Factors and traits attributed to the success of virtual managers: A Delphi study

by Garrett, Leslie A., Ph.D., CAPELLA UNIVERSITY, 2012, 173 pages; 3498081

Abstract:

This study explored the factors and traits impacting the success of virtual managers. It can be argued that given technology's role in working virtually, one would deem technology as the most important factor impacting one's work in a virtual environment, however, there are other factors “including support from the organization and one's personal traits” that can also impact success in this virtual management environment. Due to the advancement of technology and how ubiquitous the Internet has become, connectivity and working from remote locations has become increasingly possible. Organizations planning to support existing or future virtual management initiatives would benefit from knowing the factors and traits attributed to the success of this population. Organizations that do not know and support the factors and traits virtual managers deem critical to their success could jeopardize the success of an existing or future virtual management program. Utilizing a qualitative Delphi methodology for this study, data was gathered from management and leadership participants within six organizations. These two populations were researched as separate contributors, analyzed in parallel with concurrent Delphi methodology studies. The result of this analysis provided additional insight into factors and traits deemed most critical to the success of virtual managers from the perspective of both virtual managers and leadership. Ninety percent (9) of the virtual manager participants deemed communication as a leading factor impacting their success, in comparison to only 25% (1) of the leadership participants indicated communication was a leading factor. Notably, leadership participants identified intrinsic qualities as leading traits impacting virtual manager's success, such as motivation and one's ability to manage time effectively. Of interesting note, participants did not fixate on specific technologies, instead, indicating technology was important for the facilitation of communication.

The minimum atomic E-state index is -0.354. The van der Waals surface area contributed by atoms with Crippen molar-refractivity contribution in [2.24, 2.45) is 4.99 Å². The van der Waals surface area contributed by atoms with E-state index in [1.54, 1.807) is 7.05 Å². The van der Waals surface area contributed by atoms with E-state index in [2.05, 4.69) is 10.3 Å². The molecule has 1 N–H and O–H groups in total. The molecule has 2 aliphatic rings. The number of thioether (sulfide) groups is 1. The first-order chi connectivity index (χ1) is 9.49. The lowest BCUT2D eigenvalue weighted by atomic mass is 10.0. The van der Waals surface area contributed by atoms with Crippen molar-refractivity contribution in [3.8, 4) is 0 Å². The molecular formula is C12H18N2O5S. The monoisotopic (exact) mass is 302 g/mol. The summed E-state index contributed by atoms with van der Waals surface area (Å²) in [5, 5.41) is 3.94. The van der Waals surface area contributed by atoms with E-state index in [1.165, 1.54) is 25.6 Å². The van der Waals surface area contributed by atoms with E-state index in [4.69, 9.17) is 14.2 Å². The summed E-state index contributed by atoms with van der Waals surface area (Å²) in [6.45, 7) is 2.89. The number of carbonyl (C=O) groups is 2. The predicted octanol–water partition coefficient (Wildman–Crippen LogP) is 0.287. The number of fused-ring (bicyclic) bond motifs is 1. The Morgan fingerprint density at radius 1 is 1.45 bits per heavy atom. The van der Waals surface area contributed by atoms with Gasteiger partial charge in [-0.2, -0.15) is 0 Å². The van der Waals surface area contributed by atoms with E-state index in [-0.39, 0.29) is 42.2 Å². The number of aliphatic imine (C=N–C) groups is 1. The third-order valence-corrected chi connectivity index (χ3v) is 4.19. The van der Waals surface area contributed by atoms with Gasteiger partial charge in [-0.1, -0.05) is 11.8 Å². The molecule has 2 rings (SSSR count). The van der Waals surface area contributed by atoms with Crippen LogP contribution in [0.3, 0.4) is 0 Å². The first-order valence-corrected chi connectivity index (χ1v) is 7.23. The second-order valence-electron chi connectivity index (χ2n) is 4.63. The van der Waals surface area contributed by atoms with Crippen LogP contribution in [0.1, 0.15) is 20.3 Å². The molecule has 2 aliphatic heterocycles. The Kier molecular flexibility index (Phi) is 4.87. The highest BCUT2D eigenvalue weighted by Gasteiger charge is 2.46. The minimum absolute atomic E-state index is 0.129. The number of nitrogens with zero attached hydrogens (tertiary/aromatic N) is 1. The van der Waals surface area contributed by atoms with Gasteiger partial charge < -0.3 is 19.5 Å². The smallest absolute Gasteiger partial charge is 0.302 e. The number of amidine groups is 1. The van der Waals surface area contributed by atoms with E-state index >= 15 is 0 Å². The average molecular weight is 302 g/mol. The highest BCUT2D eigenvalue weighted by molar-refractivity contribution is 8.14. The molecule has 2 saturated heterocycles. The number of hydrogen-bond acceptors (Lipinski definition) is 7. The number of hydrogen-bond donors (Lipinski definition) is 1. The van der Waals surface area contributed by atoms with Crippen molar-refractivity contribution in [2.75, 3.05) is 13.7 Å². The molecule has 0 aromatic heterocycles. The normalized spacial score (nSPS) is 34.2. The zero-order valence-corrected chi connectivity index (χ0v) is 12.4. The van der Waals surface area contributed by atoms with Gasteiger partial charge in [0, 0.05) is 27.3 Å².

AdviserClifford Butler
SchoolCAPELLA UNIVERSITY
Source TypeDissertation
SubjectsManagement; Information technology
Publication Number3498081

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